President Obama said Monday that he would "rather be a really good one-term president than a mediocre two-term president." He will be lucky if he's not an abject failure. There's usually a reason for a presidency lasting a single term, as Mr. Obama's slow-motion train wreck is demonstrating.
Mr. Obama took office with historically high approval ratings based on a combination of hope for his administration, reaction against President George W. Bush's second-term unpopularity and a degree of irrational exuberance, best illustrated by Newsweek editor Evan Thomas' cultish imageof Mr. Obama "standing above the country, above - above the world, he's sort of God." For his first 100 days, Mr. Obama's approval rating remained relatively high, and the percentage of Americans thinking the country was on the right track grew from about 10 percent the previous October to more than 40 percent.
By May 2009, Americans began to lose confidence in Mr. Obama, and the god began to bleed. The numbers saying the country was on the wrong track crept back upward. Mr. Obama' public approval rating began its great decline, the most rapid of any first-year president, according to Gallup. The decline has been broad and deep; Mr. Obama has lost support nearly uniformly from men and women across all age groups and all incomes.
The most striking slump occurred with the white middle class, which bears the brunt of Mr. Obama's wildly irresponsible fiscal policies. White approval dropped from 60 percent to 39 percent, and among middle-income Americans, support declined from 65 percent to 46 percent. Independent voter support declined from 66 percent to 45 percent. Among those who attend church weekly, approval dropped from 60 percent to 42 percent, and there was an almost identical decline among married couples and those older than 65. This explains why Mr. Obama is attempting to pander to the middle class, without whose support he cannot be re-elected.
It's not hard to understand Mr. Obama's historic descent. After 100 days, Americans took the measure of the man in office and found him wanting. They saw his inexperience, his penchant for liberal ideology over common sense and his unprecedented drive to expand government controls over every aspect of American life. He pressed for more taxes, more regulations, greater federal control over the economy and increased dependence on Washington. He rammed through a $787 billion stimulus bill that was an off-budget wish list of congressional pork. He ran up more debt in the first month of his first budget than the federal government accrued in all of 2007. He promised the stimulus bill would limit unemployment to 8 percent; unemployment is now in double digits.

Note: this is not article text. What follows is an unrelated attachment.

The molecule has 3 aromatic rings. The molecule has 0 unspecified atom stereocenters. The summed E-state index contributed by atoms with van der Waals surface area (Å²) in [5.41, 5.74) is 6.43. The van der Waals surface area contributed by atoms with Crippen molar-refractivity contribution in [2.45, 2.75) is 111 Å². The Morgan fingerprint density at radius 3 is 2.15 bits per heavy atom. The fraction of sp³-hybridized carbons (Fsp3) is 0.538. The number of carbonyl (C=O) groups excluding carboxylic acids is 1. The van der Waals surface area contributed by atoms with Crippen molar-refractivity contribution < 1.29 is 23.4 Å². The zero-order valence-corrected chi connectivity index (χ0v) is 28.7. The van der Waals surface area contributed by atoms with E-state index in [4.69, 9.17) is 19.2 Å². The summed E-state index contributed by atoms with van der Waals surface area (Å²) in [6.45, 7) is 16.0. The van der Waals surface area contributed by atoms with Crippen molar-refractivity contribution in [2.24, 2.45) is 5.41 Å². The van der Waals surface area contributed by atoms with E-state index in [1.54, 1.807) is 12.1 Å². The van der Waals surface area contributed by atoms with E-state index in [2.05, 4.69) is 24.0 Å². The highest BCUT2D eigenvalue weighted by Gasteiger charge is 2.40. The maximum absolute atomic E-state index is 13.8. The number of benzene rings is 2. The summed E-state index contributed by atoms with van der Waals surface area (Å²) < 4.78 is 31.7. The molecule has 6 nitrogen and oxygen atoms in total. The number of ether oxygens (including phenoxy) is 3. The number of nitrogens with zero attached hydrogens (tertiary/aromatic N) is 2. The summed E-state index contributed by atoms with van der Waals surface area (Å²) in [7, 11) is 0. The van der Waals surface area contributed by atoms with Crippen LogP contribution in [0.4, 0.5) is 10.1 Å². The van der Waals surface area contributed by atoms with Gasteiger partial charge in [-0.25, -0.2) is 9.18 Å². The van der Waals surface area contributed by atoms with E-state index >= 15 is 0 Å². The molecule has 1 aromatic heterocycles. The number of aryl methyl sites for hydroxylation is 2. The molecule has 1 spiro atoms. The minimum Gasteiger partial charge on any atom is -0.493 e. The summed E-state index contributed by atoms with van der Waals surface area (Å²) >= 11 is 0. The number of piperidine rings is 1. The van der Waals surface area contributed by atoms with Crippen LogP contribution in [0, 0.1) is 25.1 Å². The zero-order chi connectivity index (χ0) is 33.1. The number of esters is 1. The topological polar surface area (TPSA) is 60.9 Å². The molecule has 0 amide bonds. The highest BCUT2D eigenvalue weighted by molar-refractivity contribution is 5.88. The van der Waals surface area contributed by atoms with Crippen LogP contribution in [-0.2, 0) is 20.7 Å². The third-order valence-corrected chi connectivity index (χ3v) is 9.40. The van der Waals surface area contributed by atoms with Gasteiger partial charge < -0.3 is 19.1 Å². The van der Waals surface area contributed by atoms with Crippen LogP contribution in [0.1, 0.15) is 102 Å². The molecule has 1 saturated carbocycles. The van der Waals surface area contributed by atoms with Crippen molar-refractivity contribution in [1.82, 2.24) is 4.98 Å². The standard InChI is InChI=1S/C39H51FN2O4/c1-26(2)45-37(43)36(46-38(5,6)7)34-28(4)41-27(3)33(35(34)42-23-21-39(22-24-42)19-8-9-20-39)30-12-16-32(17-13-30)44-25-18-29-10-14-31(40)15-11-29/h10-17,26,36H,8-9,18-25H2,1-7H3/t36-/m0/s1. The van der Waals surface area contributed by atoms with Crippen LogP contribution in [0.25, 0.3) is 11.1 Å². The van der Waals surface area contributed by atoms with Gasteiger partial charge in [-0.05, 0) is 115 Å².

Mr. Obama promised to renew America's relations with the world, but his reach has exceeded his grasp. His grand designs for peace in the Middle East and South Asia have collapsed. His outreach to the Muslim world has not stemmed the tide of terrorism. America's adversaries mock the president, and our friends watch the decline of U.S. power in wonder and disappointment.
Mr. Obama came to Washington promising a new tone, an end to bitter partisanship, a new openness and frankness with the American people. But transparency was obscured, partisan lines hardened, and the White House became an ivory tower of arrogance. As Mr. Obama steps to the podium to give his State of the Union address tonight after a year in office, the man who stood above the world has crashed back down to Earth.